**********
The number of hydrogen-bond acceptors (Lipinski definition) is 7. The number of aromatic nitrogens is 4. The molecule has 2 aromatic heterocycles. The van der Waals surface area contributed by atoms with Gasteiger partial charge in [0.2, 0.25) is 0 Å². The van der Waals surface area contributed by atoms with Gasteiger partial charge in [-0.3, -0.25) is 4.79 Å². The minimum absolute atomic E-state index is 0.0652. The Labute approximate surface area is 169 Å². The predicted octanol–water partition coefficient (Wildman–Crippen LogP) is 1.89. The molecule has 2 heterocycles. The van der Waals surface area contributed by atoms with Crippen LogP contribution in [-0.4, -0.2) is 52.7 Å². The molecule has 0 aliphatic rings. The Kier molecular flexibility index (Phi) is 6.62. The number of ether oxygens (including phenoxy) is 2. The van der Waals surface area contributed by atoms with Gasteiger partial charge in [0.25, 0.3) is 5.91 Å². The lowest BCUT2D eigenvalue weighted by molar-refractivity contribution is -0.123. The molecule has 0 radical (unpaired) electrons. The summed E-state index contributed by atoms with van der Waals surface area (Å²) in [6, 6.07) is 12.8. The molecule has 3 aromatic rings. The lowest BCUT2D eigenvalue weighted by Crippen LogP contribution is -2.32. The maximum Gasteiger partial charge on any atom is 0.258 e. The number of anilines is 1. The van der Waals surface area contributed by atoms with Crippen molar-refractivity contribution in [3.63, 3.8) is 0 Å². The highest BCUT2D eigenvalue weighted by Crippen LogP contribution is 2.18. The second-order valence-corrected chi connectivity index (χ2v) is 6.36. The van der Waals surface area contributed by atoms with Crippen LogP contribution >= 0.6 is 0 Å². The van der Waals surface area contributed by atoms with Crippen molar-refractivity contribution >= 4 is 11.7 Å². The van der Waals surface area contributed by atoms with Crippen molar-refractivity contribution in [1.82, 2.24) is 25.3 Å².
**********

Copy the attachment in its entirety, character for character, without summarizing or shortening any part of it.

The number of hydrogen-bond acceptors (Lipinski definition) is 7. The number of aromatic nitrogens is 4. The molecule has 2 aromatic heterocycles. The van der Waals surface area contributed by atoms with Gasteiger partial charge in [0.2, 0.25) is 0 Å². The van der Waals surface area contributed by atoms with Gasteiger partial charge in [-0.3, -0.25) is 4.79 Å². The minimum absolute atomic E-state index is 0.0652. The Labute approximate surface area is 169 Å². The predicted octanol–water partition coefficient (Wildman–Crippen LogP) is 1.89. The molecule has 2 heterocycles. The van der Waals surface area contributed by atoms with Crippen LogP contribution in [-0.4, -0.2) is 52.7 Å². The molecule has 0 aliphatic rings. The Kier molecular flexibility index (Phi) is 6.62. The number of ether oxygens (including phenoxy) is 2. The van der Waals surface area contributed by atoms with Gasteiger partial charge in [0.25, 0.3) is 5.91 Å². The lowest BCUT2D eigenvalue weighted by molar-refractivity contribution is -0.123. The molecule has 0 radical (unpaired) electrons. The summed E-state index contributed by atoms with van der Waals surface area (Å²) in [6, 6.07) is 12.8. The molecule has 3 aromatic rings. The lowest BCUT2D eigenvalue weighted by Crippen LogP contribution is -2.32. The maximum Gasteiger partial charge on any atom is 0.258 e. The number of anilines is 1. The van der Waals surface area contributed by atoms with Crippen molar-refractivity contribution in [3.63, 3.8) is 0 Å². The highest BCUT2D eigenvalue weighted by Crippen LogP contribution is 2.18. The second-order valence-corrected chi connectivity index (χ2v) is 6.36. The van der Waals surface area contributed by atoms with Crippen LogP contribution >= 0.6 is 0 Å². The van der Waals surface area contributed by atoms with Crippen molar-refractivity contribution >= 4 is 11.7 Å². The van der Waals surface area contributed by atoms with Crippen molar-refractivity contribution in [1.82, 2.24) is 25.3 Å².